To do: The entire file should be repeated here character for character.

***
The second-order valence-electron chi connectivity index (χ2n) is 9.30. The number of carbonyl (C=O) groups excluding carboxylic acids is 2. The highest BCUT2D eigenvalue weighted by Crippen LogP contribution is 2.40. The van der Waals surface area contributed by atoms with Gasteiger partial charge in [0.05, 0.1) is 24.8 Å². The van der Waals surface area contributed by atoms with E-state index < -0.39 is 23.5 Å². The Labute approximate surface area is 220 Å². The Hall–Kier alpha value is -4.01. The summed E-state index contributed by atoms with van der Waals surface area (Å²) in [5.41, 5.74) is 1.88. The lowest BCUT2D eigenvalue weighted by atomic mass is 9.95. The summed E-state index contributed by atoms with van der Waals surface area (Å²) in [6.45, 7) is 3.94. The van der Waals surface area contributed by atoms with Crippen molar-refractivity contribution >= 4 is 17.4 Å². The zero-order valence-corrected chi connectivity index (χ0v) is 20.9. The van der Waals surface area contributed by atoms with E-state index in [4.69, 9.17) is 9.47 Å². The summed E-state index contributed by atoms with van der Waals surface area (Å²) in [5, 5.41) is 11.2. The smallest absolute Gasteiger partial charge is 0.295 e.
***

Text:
The second-order valence-electron chi connectivity index (χ2n) is 9.30. The number of carbonyl (C=O) groups excluding carboxylic acids is 2. The highest BCUT2D eigenvalue weighted by Crippen LogP contribution is 2.40. The van der Waals surface area contributed by atoms with Gasteiger partial charge in [0.05, 0.1) is 24.8 Å². The van der Waals surface area contributed by atoms with E-state index < -0.39 is 23.5 Å². The Labute approximate surface area is 220 Å². The Hall–Kier alpha value is -4.01. The summed E-state index contributed by atoms with van der Waals surface area (Å²) in [5.41, 5.74) is 1.88. The lowest BCUT2D eigenvalue weighted by atomic mass is 9.95. The summed E-state index contributed by atoms with van der Waals surface area (Å²) in [6.45, 7) is 3.94. The van der Waals surface area contributed by atoms with Crippen molar-refractivity contribution >= 4 is 17.4 Å². The zero-order valence-corrected chi connectivity index (χ0v) is 20.9. The van der Waals surface area contributed by atoms with E-state index in [4.69, 9.17) is 9.47 Å². The summed E-state index contributed by atoms with van der Waals surface area (Å²) in [5, 5.41) is 11.2. The smallest absolute Gasteiger partial charge is 0.295 e.